The anthropology of food is fascinating – how food is central to our lives from sustenance to celebrations and how what we eat reflects our times and tastes – and this fascination is clearly illustrated in Martin Stott's more than just a cookbook. Through the medium of food and recipes he gives an insight into the history and diversity of life on the Cowley Road.
Central to any cookbook are the recipes and this book covers a wide-range of dishes from the medieval staple of Pottage, through classics such as Oxford sausages and marmalade (with a simple recipe for marmalade-glazed sausages), to the multi-cultural diversity of the food available on Cowley Road more recently such as curried goat. The recipes on the whole are simple and straightforward to follow and of course many of the dishes and their ingredients are easily available on the Cowley Road. Each recipe is accompanied by detailed, well written and researched background material and here the author's knowledge and passion for his subject shines through.
Ultimately, as the truism goes “we are what we eat" and this book clearly illustrates the influence of food and the cultural diversity of the Cowley Road on the wider city and its people. Both Mr Stott's writing and the plethora of illustrations in the book give the reader a clear insight into the lives and loves of the many characters who have and still do make a daily contribution to the gastronomic well-being of the area: the people who grow veg on their allotments, the people who knead our bread and the many cooks, chefs and restaurateurs who are dedicated to serving a wide variety of food to comfort, console, cajole and celebrate our culinary curiosity.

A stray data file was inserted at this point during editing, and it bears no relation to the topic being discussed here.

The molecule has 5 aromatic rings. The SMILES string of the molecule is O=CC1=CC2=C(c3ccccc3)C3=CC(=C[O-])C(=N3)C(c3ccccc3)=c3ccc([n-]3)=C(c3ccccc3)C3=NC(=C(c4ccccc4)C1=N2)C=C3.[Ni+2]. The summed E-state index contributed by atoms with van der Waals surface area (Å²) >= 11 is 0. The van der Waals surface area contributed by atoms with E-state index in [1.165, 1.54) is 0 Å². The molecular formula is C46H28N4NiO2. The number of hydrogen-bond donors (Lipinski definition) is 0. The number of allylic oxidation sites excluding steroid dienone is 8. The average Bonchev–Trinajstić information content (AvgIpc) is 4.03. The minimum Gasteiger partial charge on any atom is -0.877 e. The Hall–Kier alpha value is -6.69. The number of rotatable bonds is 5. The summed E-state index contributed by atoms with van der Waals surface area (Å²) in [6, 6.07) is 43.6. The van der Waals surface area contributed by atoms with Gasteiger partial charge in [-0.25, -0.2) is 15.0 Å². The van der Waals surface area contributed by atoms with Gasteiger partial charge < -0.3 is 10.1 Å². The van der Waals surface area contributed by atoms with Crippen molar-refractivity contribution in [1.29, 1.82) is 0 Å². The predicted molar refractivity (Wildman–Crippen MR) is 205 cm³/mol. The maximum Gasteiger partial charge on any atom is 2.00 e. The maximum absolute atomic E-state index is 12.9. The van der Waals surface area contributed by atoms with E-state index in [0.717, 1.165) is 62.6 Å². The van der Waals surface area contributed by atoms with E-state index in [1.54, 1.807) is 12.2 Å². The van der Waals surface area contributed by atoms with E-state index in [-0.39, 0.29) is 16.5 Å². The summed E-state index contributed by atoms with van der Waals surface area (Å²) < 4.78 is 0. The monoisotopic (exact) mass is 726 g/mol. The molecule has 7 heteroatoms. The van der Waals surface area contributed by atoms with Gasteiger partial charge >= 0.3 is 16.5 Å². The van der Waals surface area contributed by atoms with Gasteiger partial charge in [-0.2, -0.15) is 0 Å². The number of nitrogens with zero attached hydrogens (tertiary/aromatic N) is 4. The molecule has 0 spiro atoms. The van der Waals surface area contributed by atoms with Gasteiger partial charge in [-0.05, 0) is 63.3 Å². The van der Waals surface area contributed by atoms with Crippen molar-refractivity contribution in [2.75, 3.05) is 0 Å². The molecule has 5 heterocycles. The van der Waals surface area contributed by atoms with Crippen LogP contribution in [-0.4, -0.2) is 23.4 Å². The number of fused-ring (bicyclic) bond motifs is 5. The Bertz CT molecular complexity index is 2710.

It is clear from this book that the Cowley Road has always been a crucial artery feeding the heart of Oxford a rich diet of culinary and cultural diversity essential to the City's success. As well as the peripatetic student population the area has always welcomed immigrants and this has been reflected in the road's many food outlets. More recently, as covered in Chapter Four of the book, the Cowley Road has also been the focus of food counter-culture in the City with a wholefood revolution and support for Fairtrade, organic food and farmers' markets.
The book's easily accessible format and straightforward recipes give a great insight into this fascinating area of Oxford with the additional benefit of great food to eat once you have enjoyed exploring the area, tracking down your ingredients and followed one of the recipes.